West, Harry G. (2008) 'Food Fears and Raw-Milk Cheese.' Appetite, 51 (1). pp. 25-29.
This paper examines the debate over the safety of raw-milk cheese. Departing from Nestle's categories of “science-based” and “value-based” approaches to risk assessment, the author argues that raw-milk cheese advocates, as well as proponents of pasteurisation, invoke science to support their positions, and measure risk against potential costs and benefits. Additionally, the author argues, each position is animated by, albeit differing, values and their attendant fears. While artisan cheesemakers associations have successfully averted bans on raw-milk cheesemaking in various contexts in recent years, the author concludes that they remain vulnerable to future food scares unless consumer interest in raw-milk cheese is sustained.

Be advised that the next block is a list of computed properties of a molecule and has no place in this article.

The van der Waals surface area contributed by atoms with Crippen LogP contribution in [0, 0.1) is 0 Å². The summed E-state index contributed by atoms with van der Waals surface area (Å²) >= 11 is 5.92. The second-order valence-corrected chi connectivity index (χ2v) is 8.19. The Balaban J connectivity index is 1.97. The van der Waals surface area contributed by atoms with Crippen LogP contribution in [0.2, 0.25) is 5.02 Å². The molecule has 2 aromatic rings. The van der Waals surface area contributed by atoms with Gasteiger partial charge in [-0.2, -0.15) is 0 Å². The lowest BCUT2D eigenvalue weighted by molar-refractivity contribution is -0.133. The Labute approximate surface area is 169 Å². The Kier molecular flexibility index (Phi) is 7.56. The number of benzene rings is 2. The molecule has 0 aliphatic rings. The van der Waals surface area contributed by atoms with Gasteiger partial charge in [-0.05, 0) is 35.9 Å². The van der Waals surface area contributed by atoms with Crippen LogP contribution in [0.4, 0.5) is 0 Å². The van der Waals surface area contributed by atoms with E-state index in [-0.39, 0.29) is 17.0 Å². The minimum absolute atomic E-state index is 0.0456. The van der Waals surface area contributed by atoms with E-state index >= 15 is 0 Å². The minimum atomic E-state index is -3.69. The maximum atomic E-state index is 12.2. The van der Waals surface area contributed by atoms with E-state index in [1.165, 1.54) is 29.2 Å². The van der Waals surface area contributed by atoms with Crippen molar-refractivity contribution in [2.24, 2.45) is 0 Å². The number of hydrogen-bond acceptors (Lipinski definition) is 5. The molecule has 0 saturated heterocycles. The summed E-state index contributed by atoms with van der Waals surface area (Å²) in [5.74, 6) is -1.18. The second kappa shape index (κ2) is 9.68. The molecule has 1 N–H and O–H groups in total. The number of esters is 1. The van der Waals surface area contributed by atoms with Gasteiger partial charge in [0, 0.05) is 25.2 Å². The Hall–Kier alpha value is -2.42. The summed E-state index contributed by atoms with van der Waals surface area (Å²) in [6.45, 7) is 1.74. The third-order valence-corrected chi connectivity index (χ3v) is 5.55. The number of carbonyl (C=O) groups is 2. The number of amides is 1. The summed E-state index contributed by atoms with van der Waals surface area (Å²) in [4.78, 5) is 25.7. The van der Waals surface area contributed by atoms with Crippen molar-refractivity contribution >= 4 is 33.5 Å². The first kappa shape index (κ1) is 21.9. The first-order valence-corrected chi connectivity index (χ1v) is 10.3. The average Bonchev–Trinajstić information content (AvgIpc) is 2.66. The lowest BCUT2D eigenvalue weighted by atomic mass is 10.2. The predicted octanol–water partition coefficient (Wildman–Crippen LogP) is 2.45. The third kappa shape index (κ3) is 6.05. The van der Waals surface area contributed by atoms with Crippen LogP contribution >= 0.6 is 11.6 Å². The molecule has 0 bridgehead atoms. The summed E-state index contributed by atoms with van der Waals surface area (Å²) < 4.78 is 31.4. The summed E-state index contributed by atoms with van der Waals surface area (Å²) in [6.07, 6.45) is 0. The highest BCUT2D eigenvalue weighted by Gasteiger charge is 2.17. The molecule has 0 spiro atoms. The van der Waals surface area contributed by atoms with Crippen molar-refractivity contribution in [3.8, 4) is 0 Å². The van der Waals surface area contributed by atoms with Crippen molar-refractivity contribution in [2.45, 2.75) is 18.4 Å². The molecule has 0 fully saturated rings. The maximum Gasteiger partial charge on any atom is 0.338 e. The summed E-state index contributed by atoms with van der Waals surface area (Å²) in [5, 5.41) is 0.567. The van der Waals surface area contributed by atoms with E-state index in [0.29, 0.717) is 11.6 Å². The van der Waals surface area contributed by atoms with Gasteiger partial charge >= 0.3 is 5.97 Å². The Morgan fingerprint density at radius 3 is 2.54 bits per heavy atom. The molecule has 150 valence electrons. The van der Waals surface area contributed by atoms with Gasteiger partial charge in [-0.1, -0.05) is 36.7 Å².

|Item Type:||Journal Articles|
|SOAS Departments & Centres:||Faculty of Arts and Humanities > Department of Anthropology and Sociology
Faculty of Arts and Humanities > Department of Anthropology and Sociology > Food Studies Centre
|DOI (Digital Object Identifier):||10.1016/j.appet.2008.02.004|
|Depositing User:||Harry West|
|Date Deposited:||21 Apr 2009 09:15|
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